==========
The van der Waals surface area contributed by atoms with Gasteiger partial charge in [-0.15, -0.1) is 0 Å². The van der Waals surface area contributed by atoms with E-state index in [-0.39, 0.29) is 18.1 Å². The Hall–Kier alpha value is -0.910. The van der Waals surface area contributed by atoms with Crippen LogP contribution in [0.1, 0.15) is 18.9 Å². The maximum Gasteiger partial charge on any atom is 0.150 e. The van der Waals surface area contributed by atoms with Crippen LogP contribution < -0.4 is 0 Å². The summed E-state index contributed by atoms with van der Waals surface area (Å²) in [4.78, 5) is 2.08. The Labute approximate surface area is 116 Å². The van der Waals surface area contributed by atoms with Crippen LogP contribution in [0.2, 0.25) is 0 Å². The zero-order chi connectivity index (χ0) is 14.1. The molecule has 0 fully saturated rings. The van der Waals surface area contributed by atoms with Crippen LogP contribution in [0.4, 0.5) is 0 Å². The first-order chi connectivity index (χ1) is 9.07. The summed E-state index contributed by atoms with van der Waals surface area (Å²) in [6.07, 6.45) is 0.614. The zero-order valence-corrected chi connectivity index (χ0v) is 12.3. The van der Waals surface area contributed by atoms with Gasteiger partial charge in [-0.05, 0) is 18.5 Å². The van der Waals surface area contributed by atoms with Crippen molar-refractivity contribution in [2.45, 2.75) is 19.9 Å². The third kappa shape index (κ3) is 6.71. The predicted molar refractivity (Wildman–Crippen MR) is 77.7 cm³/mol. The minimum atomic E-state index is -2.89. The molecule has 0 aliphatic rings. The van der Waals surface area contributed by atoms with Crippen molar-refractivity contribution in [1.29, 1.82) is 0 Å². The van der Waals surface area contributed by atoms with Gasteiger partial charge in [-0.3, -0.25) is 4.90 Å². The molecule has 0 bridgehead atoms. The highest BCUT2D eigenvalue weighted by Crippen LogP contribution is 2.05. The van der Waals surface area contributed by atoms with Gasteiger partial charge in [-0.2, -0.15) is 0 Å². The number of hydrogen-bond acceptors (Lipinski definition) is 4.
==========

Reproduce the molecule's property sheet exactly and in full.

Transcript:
The van der Waals surface area contributed by atoms with Gasteiger partial charge in [-0.15, -0.1) is 0 Å². The van der Waals surface area contributed by atoms with E-state index in [-0.39, 0.29) is 18.1 Å². The Hall–Kier alpha value is -0.910. The van der Waals surface area contributed by atoms with Crippen LogP contribution in [0.1, 0.15) is 18.9 Å². The maximum Gasteiger partial charge on any atom is 0.150 e. The van der Waals surface area contributed by atoms with Crippen LogP contribution < -0.4 is 0 Å². The summed E-state index contributed by atoms with van der Waals surface area (Å²) in [4.78, 5) is 2.08. The Labute approximate surface area is 116 Å². The van der Waals surface area contributed by atoms with Crippen LogP contribution in [0.2, 0.25) is 0 Å². The zero-order chi connectivity index (χ0) is 14.1. The molecule has 0 fully saturated rings. The van der Waals surface area contributed by atoms with Crippen LogP contribution in [0.4, 0.5) is 0 Å². The first-order chi connectivity index (χ1) is 9.07. The summed E-state index contributed by atoms with van der Waals surface area (Å²) in [6.07, 6.45) is 0.614. The zero-order valence-corrected chi connectivity index (χ0v) is 12.3. The van der Waals surface area contributed by atoms with Gasteiger partial charge in [-0.05, 0) is 18.5 Å². The van der Waals surface area contributed by atoms with Crippen molar-refractivity contribution in [2.45, 2.75) is 19.9 Å². The third kappa shape index (κ3) is 6.71. The predicted molar refractivity (Wildman–Crippen MR) is 77.7 cm³/mol. The minimum atomic E-state index is -2.89. The molecule has 0 aliphatic rings. The van der Waals surface area contributed by atoms with Crippen molar-refractivity contribution in [1.29, 1.82) is 0 Å². The van der Waals surface area contributed by atoms with Gasteiger partial charge in [-0.3, -0.25) is 4.90 Å². The molecule has 0 bridgehead atoms. The highest BCUT2D eigenvalue weighted by Crippen LogP contribution is 2.05. The van der Waals surface area contributed by atoms with Gasteiger partial charge in [-0.2, -0.15) is 0 Å². The number of hydrogen-bond acceptors (Lipinski definition) is 4.